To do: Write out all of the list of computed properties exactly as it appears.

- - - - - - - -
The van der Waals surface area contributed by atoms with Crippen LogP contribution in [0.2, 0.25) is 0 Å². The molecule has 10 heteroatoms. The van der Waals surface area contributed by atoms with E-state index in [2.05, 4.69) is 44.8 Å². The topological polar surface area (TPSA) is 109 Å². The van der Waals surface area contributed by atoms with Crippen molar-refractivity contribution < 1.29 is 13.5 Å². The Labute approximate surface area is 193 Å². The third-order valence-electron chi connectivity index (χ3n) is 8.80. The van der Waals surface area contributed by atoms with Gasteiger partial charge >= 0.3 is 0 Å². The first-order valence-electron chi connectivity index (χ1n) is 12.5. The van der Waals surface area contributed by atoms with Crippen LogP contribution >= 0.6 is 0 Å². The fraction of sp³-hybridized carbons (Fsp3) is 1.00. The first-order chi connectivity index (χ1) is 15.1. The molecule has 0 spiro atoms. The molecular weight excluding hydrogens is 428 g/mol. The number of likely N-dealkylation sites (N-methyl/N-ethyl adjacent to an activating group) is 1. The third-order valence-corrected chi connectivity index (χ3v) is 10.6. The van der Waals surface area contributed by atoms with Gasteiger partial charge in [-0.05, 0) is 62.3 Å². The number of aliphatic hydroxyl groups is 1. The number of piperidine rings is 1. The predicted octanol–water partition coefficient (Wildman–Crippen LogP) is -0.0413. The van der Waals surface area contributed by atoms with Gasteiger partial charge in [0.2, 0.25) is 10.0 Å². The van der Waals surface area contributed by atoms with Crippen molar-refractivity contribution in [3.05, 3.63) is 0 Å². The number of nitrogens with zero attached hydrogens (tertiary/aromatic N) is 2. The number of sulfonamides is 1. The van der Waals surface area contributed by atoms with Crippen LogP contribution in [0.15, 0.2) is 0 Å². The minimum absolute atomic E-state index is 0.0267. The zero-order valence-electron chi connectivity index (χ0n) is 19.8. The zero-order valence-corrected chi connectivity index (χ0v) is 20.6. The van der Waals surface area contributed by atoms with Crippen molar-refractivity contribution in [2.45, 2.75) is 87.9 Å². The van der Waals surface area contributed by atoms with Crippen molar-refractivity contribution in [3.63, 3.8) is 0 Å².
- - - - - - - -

The van der Waals surface area contributed by atoms with Crippen LogP contribution in [0.2, 0.25) is 0 Å². The molecule has 10 heteroatoms. The van der Waals surface area contributed by atoms with E-state index in [2.05, 4.69) is 44.8 Å². The topological polar surface area (TPSA) is 109 Å². The van der Waals surface area contributed by atoms with Crippen molar-refractivity contribution < 1.29 is 13.5 Å². The Labute approximate surface area is 193 Å². The third-order valence-electron chi connectivity index (χ3n) is 8.80. The van der Waals surface area contributed by atoms with Gasteiger partial charge >= 0.3 is 0 Å². The first-order valence-electron chi connectivity index (χ1n) is 12.5. The van der Waals surface area contributed by atoms with Crippen LogP contribution >= 0.6 is 0 Å². The fraction of sp³-hybridized carbons (Fsp3) is 1.00. The first-order chi connectivity index (χ1) is 15.1. The molecule has 0 spiro atoms. The molecular weight excluding hydrogens is 428 g/mol. The number of likely N-dealkylation sites (N-methyl/N-ethyl adjacent to an activating group) is 1. The third-order valence-corrected chi connectivity index (χ3v) is 10.6. The van der Waals surface area contributed by atoms with Gasteiger partial charge in [-0.05, 0) is 62.3 Å². The number of aliphatic hydroxyl groups is 1. The number of piperidine rings is 1. The predicted octanol–water partition coefficient (Wildman–Crippen LogP) is -0.0413. The van der Waals surface area contributed by atoms with Gasteiger partial charge in [0.2, 0.25) is 10.0 Å². The van der Waals surface area contributed by atoms with Crippen molar-refractivity contribution in [3.05, 3.63) is 0 Å². The number of nitrogens with zero attached hydrogens (tertiary/aromatic N) is 2. The number of sulfonamides is 1. The van der Waals surface area contributed by atoms with Crippen LogP contribution in [0.15, 0.2) is 0 Å². The minimum absolute atomic E-state index is 0.0267. The zero-order valence-electron chi connectivity index (χ0n) is 19.8. The zero-order valence-corrected chi connectivity index (χ0v) is 20.6. The van der Waals surface area contributed by atoms with Crippen molar-refractivity contribution in [2.45, 2.75) is 87.9 Å². The van der Waals surface area contributed by atoms with Crippen molar-refractivity contribution in [3.63, 3.8) is 0 Å².